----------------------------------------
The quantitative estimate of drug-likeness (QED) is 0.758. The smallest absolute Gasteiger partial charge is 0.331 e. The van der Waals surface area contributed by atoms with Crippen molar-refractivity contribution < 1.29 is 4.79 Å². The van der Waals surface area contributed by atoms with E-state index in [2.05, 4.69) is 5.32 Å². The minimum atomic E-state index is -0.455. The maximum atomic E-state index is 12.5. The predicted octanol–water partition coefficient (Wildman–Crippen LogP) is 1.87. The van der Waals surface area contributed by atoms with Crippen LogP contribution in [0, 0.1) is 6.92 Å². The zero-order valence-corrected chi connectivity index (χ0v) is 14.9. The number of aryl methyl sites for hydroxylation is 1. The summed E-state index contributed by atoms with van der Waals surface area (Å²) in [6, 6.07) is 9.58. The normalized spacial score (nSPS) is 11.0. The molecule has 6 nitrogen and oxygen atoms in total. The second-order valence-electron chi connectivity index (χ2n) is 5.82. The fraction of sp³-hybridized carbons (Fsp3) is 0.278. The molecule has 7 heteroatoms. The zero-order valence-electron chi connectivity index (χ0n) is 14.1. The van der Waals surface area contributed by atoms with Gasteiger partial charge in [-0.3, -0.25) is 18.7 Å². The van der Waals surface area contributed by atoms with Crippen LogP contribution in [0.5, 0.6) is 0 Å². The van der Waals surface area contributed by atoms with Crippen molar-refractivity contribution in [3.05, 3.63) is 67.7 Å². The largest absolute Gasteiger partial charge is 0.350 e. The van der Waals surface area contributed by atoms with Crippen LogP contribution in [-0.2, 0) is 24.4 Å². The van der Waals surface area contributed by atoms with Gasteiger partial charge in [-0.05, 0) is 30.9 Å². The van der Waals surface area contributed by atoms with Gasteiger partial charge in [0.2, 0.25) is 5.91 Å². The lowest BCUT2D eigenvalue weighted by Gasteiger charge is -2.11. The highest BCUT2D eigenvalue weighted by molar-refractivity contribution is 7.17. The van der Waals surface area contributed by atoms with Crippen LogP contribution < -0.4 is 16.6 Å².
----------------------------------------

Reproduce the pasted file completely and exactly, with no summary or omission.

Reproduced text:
The quantitative estimate of drug-likeness (QED) is 0.758. The smallest absolute Gasteiger partial charge is 0.331 e. The van der Waals surface area contributed by atoms with Crippen molar-refractivity contribution < 1.29 is 4.79 Å². The van der Waals surface area contributed by atoms with E-state index in [2.05, 4.69) is 5.32 Å². The minimum atomic E-state index is -0.455. The maximum atomic E-state index is 12.5. The predicted octanol–water partition coefficient (Wildman–Crippen LogP) is 1.87. The van der Waals surface area contributed by atoms with Crippen LogP contribution in [0, 0.1) is 6.92 Å². The zero-order valence-corrected chi connectivity index (χ0v) is 14.9. The number of aryl methyl sites for hydroxylation is 1. The summed E-state index contributed by atoms with van der Waals surface area (Å²) in [6, 6.07) is 9.58. The normalized spacial score (nSPS) is 11.0. The molecule has 6 nitrogen and oxygen atoms in total. The second-order valence-electron chi connectivity index (χ2n) is 5.82. The fraction of sp³-hybridized carbons (Fsp3) is 0.278. The molecule has 7 heteroatoms. The zero-order valence-electron chi connectivity index (χ0n) is 14.1. The van der Waals surface area contributed by atoms with Gasteiger partial charge in [-0.3, -0.25) is 18.7 Å². The van der Waals surface area contributed by atoms with Crippen LogP contribution in [0.5, 0.6) is 0 Å². The van der Waals surface area contributed by atoms with Crippen molar-refractivity contribution in [3.05, 3.63) is 67.7 Å². The largest absolute Gasteiger partial charge is 0.350 e. The van der Waals surface area contributed by atoms with Crippen LogP contribution in [-0.2, 0) is 24.4 Å². The van der Waals surface area contributed by atoms with Gasteiger partial charge in [-0.05, 0) is 30.9 Å². The van der Waals surface area contributed by atoms with Gasteiger partial charge in [0.2, 0.25) is 5.91 Å². The lowest BCUT2D eigenvalue weighted by Gasteiger charge is -2.11. The highest BCUT2D eigenvalue weighted by molar-refractivity contribution is 7.17. The van der Waals surface area contributed by atoms with Crippen LogP contribution < -0.4 is 16.6 Å².